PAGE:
The Emergence of Modern Russia, 1801-1917

By Sergei Pushkarev; Robert H. McNeal et al. | Go to book overview

1
The Russian State in the First Half of the Nineteenth Century

Alexander I: Reformer and Reactionary

The autocratic, centralized character of the Russian imperial government at the opening of the nineteenth century inevitably made the personality of the sovereign a matter of great consequence. Alexander I was no exception. His personal background and character were as peculiarly anomalous as the policy of his generation-long reign.

Born in December 1777, the eldest son of the heir-apparent Paul, Alexander was soon taken from his parents by his grandmother, the Empress Catherine, who personally took charge of his upbringing. Hoping to make him the ideal ruler for the future, she sought the best tutors, gave them detailed instructions, and personally composed a primer and various other texts for her pupil. The most influential of the tutors was a French Swiss, La Harpe, a republican and a democrat by conviction, who guided his royal pupil from 1784 to 1794. During his tenure he inspired in Alexander a love for liberty, equality, and fraternity, and if this theoretical liberalism did not endure in Alexander's later years, the monarch's gratitude and friendship for La Harpe did.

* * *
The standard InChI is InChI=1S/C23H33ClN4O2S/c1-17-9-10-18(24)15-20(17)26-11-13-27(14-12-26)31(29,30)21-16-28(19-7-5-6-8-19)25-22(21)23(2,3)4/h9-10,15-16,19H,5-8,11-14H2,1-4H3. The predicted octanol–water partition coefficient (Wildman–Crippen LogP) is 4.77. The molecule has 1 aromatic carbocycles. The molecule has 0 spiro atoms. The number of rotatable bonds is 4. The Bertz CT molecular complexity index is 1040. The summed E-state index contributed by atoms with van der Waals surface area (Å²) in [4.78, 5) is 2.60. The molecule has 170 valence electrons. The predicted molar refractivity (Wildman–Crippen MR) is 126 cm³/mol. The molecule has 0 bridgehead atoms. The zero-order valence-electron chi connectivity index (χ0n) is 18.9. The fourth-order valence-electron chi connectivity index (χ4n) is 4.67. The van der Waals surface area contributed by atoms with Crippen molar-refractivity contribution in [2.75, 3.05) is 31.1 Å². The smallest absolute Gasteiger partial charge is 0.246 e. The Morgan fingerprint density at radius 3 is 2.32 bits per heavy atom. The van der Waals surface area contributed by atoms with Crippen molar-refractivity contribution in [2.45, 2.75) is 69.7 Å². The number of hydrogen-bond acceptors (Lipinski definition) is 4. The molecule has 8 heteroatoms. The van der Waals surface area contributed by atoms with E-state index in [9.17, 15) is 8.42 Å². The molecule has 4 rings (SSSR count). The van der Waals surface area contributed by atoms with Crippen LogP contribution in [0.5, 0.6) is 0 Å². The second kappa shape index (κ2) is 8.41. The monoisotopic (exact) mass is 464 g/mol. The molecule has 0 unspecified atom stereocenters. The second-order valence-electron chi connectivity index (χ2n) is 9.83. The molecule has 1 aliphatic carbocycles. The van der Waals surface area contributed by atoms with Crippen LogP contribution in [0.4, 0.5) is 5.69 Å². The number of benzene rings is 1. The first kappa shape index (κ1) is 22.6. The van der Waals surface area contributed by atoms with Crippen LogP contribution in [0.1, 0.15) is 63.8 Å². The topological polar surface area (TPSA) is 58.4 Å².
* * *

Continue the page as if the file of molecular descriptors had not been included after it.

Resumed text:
Because Catherine and the court spoiled the attractive youth, Alexander did not acquire much specific information, nor did he become accustomed to independent thinking and systematic work. Before he had reached the age of sixteen, his formal education ended with his marriage to the fifteen-year-old Princess Louise of Baden, who adopted the name Elizabeth Alekseevna. Soon afterwards, Cath-

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